In 2009, Brazil was riding high. It was the newly selected site of the 2016 Olympic Games and its economy was booming. But the years since then have been anything but a smooth ride. While the cameras of the world were trained on the Olympic Games, Brazil’s politicians were busy impeaching and removing the country’s first female president.
Seven years ago, Brazil had not only escaped the consequences of the financial crisis; the country was actually faring better than the United States. Rio de Janeiro beat out the cities of Tokyo, Chicago and Madrid as the Olympic host city for the summer games. The social programs which their popular then-president, Luiz Inácio Lula da Silva, initiated pushed millions of poor and suffering Brazilians out of destitution.
These celebrations were short-lived.
Since 2009, Brazil has undergone drastic economic and political changes. The massive corruption scandal encircling Petrobras, the Brazilian state-controlled oil company, left Brazilian citizens stunned, with hundreds of high-ranking officials under investigation. As the New York Times reported, the scandal “convulsed the country with fury and a stinging sense of betrayal.”
That sense of betrayal also stemmed from the fact that $200 million of the money procured from Petrobras’s overcharging and bribing was pocketed by the ruling Workers’ Party. The money was, supposedly, used to finance political campaigns.
Enter Dilma Rousseff.
Born in 1947, Rousseff was a young Marxist during the time when Brazil’s president was overthrown by a coalition of military officials and civilians. She became involved with the left-wing opposition, a group called National Liberation Command. In November 1970, she was charged by a military court with subversion, jailed and tortured.
Fast forward and Rousseff’s administration is involved with a multibillion-dollar scam of a state-owned company, has three million Brazilians who have lost their jobs as the economy continues to tank and has been accused of breaking national fiscal laws.
Rousseff was found guilty of transferring funds between government budgets and using state-owned banks in order to finance social programs—without revealing her intentions to do so.
As The Washington Post reported, a key example of Rousseff’s banking issues can be found in the program Bolsa Familia (Family Allowance). This flagship program provides cash to impoverished Brazilian families—as long as they send their children to school and receive vaccinations.
In order for this program to be effective, authorities are responsible for turning in the money to a bank, which would then distribute it to the families in need.
In 2013, the bank started noticing that it was not getting regular payments from the Brazilian government, and complained that it was having to use its own money to foot the bill—in other words, overdrafting.
The situation deteriorated in 2014 when banks ended up paying tens of billions of dollars in late payments for similar programs.
Rousseff’s critics explain her actions by arguing that she was trying to boost her chances of being re-elected for a second term in October 2014.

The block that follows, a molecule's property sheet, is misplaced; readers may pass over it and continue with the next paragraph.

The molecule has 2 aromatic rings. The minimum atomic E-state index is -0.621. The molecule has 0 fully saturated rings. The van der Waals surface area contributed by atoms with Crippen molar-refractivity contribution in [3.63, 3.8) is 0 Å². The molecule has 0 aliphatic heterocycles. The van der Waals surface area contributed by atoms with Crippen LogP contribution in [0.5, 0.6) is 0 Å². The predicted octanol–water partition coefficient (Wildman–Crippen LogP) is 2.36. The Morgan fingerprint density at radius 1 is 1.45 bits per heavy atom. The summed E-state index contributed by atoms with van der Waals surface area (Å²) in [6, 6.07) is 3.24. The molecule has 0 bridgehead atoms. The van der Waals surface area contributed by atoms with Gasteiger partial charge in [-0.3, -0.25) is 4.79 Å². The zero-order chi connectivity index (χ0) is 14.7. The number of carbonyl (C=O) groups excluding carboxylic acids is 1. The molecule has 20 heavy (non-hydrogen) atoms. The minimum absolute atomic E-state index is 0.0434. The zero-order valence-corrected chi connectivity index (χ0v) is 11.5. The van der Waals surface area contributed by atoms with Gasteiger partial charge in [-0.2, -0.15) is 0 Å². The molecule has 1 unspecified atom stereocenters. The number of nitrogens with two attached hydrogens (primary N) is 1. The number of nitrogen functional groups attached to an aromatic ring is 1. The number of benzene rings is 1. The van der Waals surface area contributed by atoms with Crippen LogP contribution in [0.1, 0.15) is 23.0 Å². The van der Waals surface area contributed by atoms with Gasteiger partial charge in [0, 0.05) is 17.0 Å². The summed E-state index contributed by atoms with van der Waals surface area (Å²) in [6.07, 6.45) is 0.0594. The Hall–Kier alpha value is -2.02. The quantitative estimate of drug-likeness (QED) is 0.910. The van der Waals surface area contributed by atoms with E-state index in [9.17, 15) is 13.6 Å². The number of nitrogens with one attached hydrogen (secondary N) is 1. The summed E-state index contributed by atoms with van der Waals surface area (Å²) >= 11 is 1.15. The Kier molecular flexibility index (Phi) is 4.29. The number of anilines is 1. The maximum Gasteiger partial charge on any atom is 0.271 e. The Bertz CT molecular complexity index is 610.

Impeachment proceedings began in 2015. On Aug. 31, the Senate removed Rousseff from office.
In Her Defense
Rousseff denied that her actions were illegal, claiming that moving money between government budgets was common practice among her predecessors in office.
She even alleged that the impeachment proceedings were the result of a planned coup d’etat against her, and that her enemies wanted to see her removed from office without having to wait for the next presidential election.
The Senatae debate that led to Rousseff’s formal oust as president was emotionally charged. She even stood behind her claims of innocence on her Twitter page, announcing that “I leave the Presidency as I entered: without having incurred any tort; without betraying any of my appointments.” Her comment was followed by the hashtag #LutarSempre—Always Fight.
What Is Next for Brazil?
Michael Temer, Rousseff’s former vice president, has been serving as interim president since her suspension in May. He will assume the office of president with two years and four months remaining in the term.
For the past 13 years, Rousseff’s left-wing Workers’ Party has dominated Brazil’s politics.
As the new figurehead of his Democratic Movement Party, Temer has promised to revive the Brazilian economy, tackle the colossal, 12-million-person strong unemployment issue and clear up the country’s murky public finances.
A 75-year-old constitutional lawyer, Temer is, according to colleagues, somewhat of a quiet, intentional figure. BBC News characterized him as a “discreet politician who seems always to be hovering around the center of everything important, yet – up until now – never in the spotlight.”
The whole world is watching him now.
Brazil needs a bold, resourceful leader and Temer realizes that the country needs “a government of national salvation and national unity, we need to unite all the political parties, and all the parties should be ready to collaborate to drag Brazil out of this crisis.”